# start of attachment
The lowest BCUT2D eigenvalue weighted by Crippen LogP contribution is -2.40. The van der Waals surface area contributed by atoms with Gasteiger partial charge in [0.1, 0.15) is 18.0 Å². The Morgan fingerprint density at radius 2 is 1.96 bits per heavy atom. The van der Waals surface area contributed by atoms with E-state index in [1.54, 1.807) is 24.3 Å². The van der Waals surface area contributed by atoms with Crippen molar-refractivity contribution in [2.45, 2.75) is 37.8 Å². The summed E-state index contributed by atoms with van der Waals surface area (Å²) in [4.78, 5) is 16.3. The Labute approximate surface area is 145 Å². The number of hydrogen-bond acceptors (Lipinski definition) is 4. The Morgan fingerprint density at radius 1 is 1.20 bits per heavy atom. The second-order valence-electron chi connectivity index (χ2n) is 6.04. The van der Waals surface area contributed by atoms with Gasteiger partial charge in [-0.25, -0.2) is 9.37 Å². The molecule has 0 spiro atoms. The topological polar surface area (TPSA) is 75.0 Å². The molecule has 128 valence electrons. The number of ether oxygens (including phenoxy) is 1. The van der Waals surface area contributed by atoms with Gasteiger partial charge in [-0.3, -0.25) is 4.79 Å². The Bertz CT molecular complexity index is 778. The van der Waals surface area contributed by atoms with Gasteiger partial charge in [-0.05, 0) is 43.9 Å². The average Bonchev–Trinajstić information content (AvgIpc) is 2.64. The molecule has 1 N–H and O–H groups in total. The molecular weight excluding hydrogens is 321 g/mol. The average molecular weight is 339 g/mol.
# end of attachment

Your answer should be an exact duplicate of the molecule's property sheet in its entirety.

The lowest BCUT2D eigenvalue weighted by Crippen LogP contribution is -2.40. The van der Waals surface area contributed by atoms with Gasteiger partial charge in [0.1, 0.15) is 18.0 Å². The Morgan fingerprint density at radius 2 is 1.96 bits per heavy atom. The van der Waals surface area contributed by atoms with E-state index in [1.54, 1.807) is 24.3 Å². The van der Waals surface area contributed by atoms with Crippen molar-refractivity contribution in [2.45, 2.75) is 37.8 Å². The summed E-state index contributed by atoms with van der Waals surface area (Å²) in [4.78, 5) is 16.3. The Labute approximate surface area is 145 Å². The number of hydrogen-bond acceptors (Lipinski definition) is 4. The Morgan fingerprint density at radius 1 is 1.20 bits per heavy atom. The second-order valence-electron chi connectivity index (χ2n) is 6.04. The van der Waals surface area contributed by atoms with Gasteiger partial charge in [-0.25, -0.2) is 9.37 Å². The molecule has 0 spiro atoms. The topological polar surface area (TPSA) is 75.0 Å². The molecule has 128 valence electrons. The number of ether oxygens (including phenoxy) is 1. The van der Waals surface area contributed by atoms with Gasteiger partial charge in [-0.3, -0.25) is 4.79 Å². The Bertz CT molecular complexity index is 778. The van der Waals surface area contributed by atoms with Gasteiger partial charge in [-0.05, 0) is 43.9 Å². The average Bonchev–Trinajstić information content (AvgIpc) is 2.64. The molecule has 1 N–H and O–H groups in total. The molecular weight excluding hydrogens is 321 g/mol. The average molecular weight is 339 g/mol.